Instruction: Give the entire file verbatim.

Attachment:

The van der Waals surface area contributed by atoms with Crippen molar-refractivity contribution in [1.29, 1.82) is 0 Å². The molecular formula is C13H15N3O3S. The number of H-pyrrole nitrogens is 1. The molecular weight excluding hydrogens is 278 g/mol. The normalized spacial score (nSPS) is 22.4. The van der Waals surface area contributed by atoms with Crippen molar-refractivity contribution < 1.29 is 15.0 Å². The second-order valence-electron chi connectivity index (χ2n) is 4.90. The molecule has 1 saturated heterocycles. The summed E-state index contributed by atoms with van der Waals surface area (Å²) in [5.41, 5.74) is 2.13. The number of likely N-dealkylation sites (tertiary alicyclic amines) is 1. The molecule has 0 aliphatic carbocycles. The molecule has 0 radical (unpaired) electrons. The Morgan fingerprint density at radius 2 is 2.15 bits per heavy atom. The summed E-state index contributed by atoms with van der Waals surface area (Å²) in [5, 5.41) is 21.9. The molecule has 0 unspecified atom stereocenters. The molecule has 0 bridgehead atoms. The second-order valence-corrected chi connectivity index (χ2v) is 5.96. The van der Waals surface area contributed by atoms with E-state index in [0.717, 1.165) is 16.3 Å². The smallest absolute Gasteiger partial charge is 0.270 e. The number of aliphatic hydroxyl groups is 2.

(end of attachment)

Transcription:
The van der Waals surface area contributed by atoms with Crippen molar-refractivity contribution in [1.29, 1.82) is 0 Å². The molecular formula is C13H15N3O3S. The number of H-pyrrole nitrogens is 1. The molecular weight excluding hydrogens is 278 g/mol. The normalized spacial score (nSPS) is 22.4. The van der Waals surface area contributed by atoms with Crippen molar-refractivity contribution < 1.29 is 15.0 Å². The second-order valence-electron chi connectivity index (χ2n) is 4.90. The molecule has 1 saturated heterocycles. The summed E-state index contributed by atoms with van der Waals surface area (Å²) in [5.41, 5.74) is 2.13. The number of likely N-dealkylation sites (tertiary alicyclic amines) is 1. The molecule has 0 aliphatic carbocycles. The molecule has 0 radical (unpaired) electrons. The Morgan fingerprint density at radius 2 is 2.15 bits per heavy atom. The summed E-state index contributed by atoms with van der Waals surface area (Å²) in [5, 5.41) is 21.9. The molecule has 0 unspecified atom stereocenters. The molecule has 0 bridgehead atoms. The second-order valence-corrected chi connectivity index (χ2v) is 5.96. The van der Waals surface area contributed by atoms with E-state index in [0.717, 1.165) is 16.3 Å². The smallest absolute Gasteiger partial charge is 0.270 e. The number of aliphatic hydroxyl groups is 2.